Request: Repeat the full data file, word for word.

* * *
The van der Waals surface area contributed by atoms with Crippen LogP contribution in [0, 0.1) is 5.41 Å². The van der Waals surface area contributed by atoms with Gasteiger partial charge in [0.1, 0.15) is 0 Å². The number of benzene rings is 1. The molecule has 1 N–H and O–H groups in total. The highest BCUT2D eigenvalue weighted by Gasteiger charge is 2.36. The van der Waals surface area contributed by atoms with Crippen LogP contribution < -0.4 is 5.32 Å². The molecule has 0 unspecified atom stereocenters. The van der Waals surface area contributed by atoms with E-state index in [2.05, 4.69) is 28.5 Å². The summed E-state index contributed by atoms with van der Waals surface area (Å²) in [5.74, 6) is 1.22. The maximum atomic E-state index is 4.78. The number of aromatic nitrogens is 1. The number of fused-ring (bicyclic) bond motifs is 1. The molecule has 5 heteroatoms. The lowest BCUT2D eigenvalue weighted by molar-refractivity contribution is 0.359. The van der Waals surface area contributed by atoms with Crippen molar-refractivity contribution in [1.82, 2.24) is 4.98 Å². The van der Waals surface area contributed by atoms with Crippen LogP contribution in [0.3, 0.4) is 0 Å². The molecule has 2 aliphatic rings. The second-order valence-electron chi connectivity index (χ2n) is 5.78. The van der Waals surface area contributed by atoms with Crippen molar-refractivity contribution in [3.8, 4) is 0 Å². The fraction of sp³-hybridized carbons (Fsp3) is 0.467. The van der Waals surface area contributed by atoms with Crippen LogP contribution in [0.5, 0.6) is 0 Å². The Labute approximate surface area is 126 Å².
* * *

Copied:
The van der Waals surface area contributed by atoms with Crippen LogP contribution in [0, 0.1) is 5.41 Å². The van der Waals surface area contributed by atoms with Gasteiger partial charge in [0.1, 0.15) is 0 Å². The number of benzene rings is 1. The molecule has 1 N–H and O–H groups in total. The highest BCUT2D eigenvalue weighted by Gasteiger charge is 2.36. The van der Waals surface area contributed by atoms with Crippen LogP contribution < -0.4 is 5.32 Å². The molecule has 0 unspecified atom stereocenters. The van der Waals surface area contributed by atoms with E-state index in [2.05, 4.69) is 28.5 Å². The summed E-state index contributed by atoms with van der Waals surface area (Å²) in [5.74, 6) is 1.22. The maximum atomic E-state index is 4.78. The number of aromatic nitrogens is 1. The number of fused-ring (bicyclic) bond motifs is 1. The molecule has 5 heteroatoms. The lowest BCUT2D eigenvalue weighted by molar-refractivity contribution is 0.359. The van der Waals surface area contributed by atoms with Crippen molar-refractivity contribution in [1.82, 2.24) is 4.98 Å². The van der Waals surface area contributed by atoms with Crippen LogP contribution in [0.3, 0.4) is 0 Å². The molecule has 2 aliphatic rings. The second-order valence-electron chi connectivity index (χ2n) is 5.78. The van der Waals surface area contributed by atoms with Crippen molar-refractivity contribution in [3.8, 4) is 0 Å². The fraction of sp³-hybridized carbons (Fsp3) is 0.467. The van der Waals surface area contributed by atoms with Crippen LogP contribution in [0.5, 0.6) is 0 Å². The Labute approximate surface area is 126 Å².